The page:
Debunking the bad advice that Democrats should ignore working-class whites.
Following the noteworthy Democratic successes in the 2017 elections, we’re once again hearing that Democrats can achieve their electoral goals without any greater success among the white working class. Indeed, some on the left seem to feel that Democratic gestures toward the white working class would not only be ineffective but are politically suspect.
“There’s always been something problematic about the Democratic Party’s fixation on white working-class voters,” writes Sally Kohn at the Daily Beast. “After Alabama, it’s clear that obsession isn’t just fraught with bias. It’s also dumb.”
Steve Phillips of Democracy in Color remarked in a New York Times op-ed: “The country is under conservative assault because Democrats mistakenly sought support from conservative white working-class voters susceptible to racially charged appeals. Replicating that strategy would be another catastrophic blunder.”
“The ceiling with the white working class is what it is,” Phillips adds with a shrug in The Nation.
However popular, the view that Democrats can get along without working-class white voters is simply wrong. It reflects wishful thinking and a rigid set of political priors — namely, that Democrats’ political problems always stem from insufficient motivation of base voters — more than a cold, hard look at what the electoral and demographic data say. Consider the following:
There were far more white non-college voters in the 2016 election than shown by the exit polls
The exit polls claimed there were more white college voters (37 percent) than white non-college voters (34 percent). But in a report for the Center for American Progress synthesizing available public survey data, census data, and actual election returns, Robert Griffin, John Halpin, and I found that 2016 voters were 44 percent white non-college and just 30 percent white college-educated. (The balance were black, Latino, Asian, or “other.”)
This suggests the exit polls were not just wrong but massively wrong, especially in the context of Rust Belt swing states, where errors were even larger and the political implications of misunderstanding graver. (This is a longstanding problem that is probably intrinsic to the exit poll methodology of public interviewing, which favors educated respondents. Among other reasons, educated voters may be more willing to take a survey in a public place, and so wind up being overrepresented.)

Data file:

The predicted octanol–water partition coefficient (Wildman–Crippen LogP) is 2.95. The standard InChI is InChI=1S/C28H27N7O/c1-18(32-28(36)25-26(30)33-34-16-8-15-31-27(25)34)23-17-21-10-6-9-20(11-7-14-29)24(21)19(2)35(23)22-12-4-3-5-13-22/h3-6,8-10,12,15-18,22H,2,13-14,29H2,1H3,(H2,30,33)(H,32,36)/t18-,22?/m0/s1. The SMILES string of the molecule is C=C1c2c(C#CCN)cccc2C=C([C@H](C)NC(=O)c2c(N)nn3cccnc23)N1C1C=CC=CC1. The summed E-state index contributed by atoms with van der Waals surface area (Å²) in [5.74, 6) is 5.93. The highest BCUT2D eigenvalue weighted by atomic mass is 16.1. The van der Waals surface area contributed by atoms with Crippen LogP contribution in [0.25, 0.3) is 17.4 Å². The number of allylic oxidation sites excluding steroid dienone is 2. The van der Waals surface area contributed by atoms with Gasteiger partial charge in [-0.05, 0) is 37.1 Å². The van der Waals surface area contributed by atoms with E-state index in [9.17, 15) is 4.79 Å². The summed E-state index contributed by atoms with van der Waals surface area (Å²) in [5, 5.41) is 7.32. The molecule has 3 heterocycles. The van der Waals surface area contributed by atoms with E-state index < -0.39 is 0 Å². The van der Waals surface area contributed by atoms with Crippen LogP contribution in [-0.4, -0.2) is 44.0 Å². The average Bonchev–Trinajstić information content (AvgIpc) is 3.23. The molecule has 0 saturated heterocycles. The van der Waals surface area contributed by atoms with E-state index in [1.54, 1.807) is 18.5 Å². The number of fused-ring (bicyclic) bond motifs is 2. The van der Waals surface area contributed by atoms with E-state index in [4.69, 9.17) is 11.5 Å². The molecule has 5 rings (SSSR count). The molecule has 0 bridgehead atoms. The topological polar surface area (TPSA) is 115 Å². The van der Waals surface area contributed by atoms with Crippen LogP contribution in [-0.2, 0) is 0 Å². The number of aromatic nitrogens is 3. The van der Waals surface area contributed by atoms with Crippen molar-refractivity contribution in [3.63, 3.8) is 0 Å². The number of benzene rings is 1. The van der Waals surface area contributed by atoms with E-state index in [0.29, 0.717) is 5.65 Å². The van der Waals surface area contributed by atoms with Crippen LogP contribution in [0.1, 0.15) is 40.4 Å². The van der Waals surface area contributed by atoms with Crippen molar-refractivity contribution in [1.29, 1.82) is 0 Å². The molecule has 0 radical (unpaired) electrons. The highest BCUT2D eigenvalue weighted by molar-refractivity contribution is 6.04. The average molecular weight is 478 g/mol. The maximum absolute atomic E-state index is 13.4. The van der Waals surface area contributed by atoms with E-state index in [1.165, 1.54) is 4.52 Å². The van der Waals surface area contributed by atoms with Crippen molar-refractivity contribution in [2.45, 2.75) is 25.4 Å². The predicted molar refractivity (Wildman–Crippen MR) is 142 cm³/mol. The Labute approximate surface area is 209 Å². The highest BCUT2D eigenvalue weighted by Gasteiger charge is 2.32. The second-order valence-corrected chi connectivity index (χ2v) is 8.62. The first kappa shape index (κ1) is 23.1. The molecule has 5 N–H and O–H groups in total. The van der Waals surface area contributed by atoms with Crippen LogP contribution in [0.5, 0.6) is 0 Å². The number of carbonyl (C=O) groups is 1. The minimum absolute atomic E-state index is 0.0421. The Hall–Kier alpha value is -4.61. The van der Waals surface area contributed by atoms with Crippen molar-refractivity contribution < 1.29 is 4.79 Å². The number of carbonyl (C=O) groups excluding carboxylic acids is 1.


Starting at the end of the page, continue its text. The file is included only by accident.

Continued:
Simulations we conducted indicated that Hillary Clinton would have won the 2016 election if she had held Obama’s modest support among white non-college voters from 2012
In 2012, Obama lost whites without a college degree nationally by 25 points. Four years later, Clinton did 6 points worse, losing these voters by 31 points, with shifts against her in Rust Belt states generally double or more the national average.
Had Clinton hit the thresholds of support within this group that Obama did, she would have carried, with robust margins, the states of Michigan, Wisconsin, Pennsylvania, and Iowa, as well as (with narrower margins) Florida and Ohio. In fact, if Clinton could simply have reduced the shift toward Donald Trump among these voters by one–quarter, she would have won.
To put this into fuller context: If Clinton had replicated the black turnout levels enjoyed by Obama in 2012, she still would have lost the 2016 election, because the other shifts against her were so powerful.
In Arizona, Georgia, and Texas, where Clinton actually improved on Obama’s performance in 2012, she did better among not just white college voters but also white non-college voters
Improvement in support among members of minority groups had very little to do with improved Democratic performance in the presidential race in these states in 2016. This suggests that if Democrats hope to carry these states anytime soon, they will need not just to mobilize the minority vote (which is, indeed, burgeoning) but also hold and expand their support among whites. And that most certainly includes those states’ very large white non-college populations.
Doug Jones would not have won the Senate election in Alabama without a substantial shift toward him among white non-college voters